By Peter N. Spotts| Staff Writer for The Christian Science Monitor/ September 25, 2008 edition
Graph above added by Anthony – not part of original article
With all the focus on human-triggered global warming, it may be hard to imagine that the world is riding a 50-million-year-long cooling trend.
But it is, and blame the trend on a continental-scale collision, say geophysicists Dennis Kent of Rutgers University and Giovanni Muttoni of the University of Milan in Italy.
Researchers say there is strong evidence that increases in atmospheric CO2 contributed to a warm spell 50 million years ago dubbed the Early Eocene climate optimum – the warmest period in 65 million years. But over the following 15 million years, deep sea temperatures fell by about 10.8 degrees F., reflecting a significant cooling at the surface. This cooling ultimately allowed the cycle of ice ages to emerge.
Drs. Kent and Muttoni have mined paleomagnetic and other data and suggest that atmospheric CO2 dropped because India collided with Eurasia, shutting down a productive, natural CO2 factory.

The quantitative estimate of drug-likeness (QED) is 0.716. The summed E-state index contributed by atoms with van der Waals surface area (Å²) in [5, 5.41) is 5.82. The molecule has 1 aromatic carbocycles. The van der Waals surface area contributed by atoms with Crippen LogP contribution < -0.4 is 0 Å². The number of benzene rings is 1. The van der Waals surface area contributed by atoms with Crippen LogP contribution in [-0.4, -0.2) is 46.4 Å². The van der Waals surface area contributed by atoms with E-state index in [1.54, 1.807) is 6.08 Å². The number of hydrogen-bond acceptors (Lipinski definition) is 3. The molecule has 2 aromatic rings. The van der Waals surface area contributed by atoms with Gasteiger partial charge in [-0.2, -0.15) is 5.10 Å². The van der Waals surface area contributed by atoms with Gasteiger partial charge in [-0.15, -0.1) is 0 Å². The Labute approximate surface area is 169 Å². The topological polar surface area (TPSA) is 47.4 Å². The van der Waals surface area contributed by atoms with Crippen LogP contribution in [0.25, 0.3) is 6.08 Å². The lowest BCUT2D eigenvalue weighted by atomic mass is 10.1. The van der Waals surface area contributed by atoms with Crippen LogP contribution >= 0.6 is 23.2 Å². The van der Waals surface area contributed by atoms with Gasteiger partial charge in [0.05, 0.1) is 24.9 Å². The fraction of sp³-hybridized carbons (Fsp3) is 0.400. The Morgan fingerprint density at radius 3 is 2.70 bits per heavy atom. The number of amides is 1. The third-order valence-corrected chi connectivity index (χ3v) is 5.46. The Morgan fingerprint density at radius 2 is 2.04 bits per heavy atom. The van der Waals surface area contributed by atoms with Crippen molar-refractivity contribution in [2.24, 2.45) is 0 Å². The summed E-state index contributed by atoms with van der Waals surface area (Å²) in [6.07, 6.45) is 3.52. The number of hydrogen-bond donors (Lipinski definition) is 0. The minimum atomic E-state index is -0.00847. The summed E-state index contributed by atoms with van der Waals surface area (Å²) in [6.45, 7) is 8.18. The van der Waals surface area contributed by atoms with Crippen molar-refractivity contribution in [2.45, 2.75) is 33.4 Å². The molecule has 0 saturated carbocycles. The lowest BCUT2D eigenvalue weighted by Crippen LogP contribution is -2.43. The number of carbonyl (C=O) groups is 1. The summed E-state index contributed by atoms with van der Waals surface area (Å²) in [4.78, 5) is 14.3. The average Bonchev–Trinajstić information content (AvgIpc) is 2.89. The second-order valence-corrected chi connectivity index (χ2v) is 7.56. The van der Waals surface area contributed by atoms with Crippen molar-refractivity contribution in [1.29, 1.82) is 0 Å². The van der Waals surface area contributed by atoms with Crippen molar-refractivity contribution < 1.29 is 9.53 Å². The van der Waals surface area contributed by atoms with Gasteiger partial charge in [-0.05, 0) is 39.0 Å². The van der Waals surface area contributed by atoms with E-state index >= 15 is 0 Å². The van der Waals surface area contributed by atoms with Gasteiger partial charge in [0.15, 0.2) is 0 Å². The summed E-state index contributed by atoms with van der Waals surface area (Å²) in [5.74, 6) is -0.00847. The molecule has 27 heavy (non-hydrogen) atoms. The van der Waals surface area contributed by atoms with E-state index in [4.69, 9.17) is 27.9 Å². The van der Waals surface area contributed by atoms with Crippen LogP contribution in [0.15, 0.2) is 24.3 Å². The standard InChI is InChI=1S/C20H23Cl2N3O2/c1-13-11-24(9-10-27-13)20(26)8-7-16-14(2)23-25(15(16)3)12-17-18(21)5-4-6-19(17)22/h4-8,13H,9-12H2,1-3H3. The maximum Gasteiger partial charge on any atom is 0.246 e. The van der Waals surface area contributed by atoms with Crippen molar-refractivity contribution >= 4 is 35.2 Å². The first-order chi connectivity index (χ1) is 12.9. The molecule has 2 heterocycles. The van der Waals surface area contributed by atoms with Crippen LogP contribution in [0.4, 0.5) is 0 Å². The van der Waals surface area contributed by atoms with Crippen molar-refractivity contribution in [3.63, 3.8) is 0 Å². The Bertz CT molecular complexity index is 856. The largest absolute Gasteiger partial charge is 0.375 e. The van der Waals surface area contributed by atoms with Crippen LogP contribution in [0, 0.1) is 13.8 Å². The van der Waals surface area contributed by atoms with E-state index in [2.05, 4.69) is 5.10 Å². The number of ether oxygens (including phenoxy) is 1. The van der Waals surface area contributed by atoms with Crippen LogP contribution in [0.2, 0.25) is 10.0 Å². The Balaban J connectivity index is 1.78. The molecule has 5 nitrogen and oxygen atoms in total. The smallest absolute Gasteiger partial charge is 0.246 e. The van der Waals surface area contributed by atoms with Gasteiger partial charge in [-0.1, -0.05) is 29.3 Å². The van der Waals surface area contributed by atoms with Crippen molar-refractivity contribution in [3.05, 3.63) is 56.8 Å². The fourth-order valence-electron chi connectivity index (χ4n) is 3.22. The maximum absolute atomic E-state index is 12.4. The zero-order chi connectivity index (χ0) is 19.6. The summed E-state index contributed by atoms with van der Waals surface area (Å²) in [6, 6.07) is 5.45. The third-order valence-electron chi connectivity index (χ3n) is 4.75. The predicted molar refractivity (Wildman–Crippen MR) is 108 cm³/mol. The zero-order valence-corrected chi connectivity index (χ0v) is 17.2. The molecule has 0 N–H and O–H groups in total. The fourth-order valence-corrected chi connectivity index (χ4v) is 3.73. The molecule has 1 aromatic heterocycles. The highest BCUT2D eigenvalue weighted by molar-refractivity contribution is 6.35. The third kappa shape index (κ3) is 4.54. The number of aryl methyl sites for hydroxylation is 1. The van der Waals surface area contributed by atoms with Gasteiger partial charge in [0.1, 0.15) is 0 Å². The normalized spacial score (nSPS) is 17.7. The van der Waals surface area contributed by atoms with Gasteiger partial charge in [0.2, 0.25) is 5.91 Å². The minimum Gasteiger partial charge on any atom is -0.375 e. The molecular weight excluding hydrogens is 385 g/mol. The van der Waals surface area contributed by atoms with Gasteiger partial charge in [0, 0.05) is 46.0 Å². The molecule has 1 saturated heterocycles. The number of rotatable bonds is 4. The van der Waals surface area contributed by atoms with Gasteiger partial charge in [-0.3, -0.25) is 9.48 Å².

Some 120 million years ago, the subcontinent that is now India was migrating north from Antarctica. As it moved, it shoved the ocean crust that was ahead of it under an existing crustal plate. As long as this zone off the Eurasian coast was under water, bottom muck enriched by carbon from the biologically-rich ocean plunged under the plate. It got recycled as lava in volcanoes along a geological feature dubbed the Kohistan Arc, as well as in a vast lava-oozing formation called the Deccan Traps. The eruptions released the carbon as CO2, which helped warm the climate. But once India collided with Eurasia 50 million years ago, India rode over the top of the zone and shut off the process. This, plus changes in ocean circulation as continents rearranged themselves, contributed to the long chill, the researchers suggest.
The results appear in the current issue of the Proceedings of the National Academy of Sciences.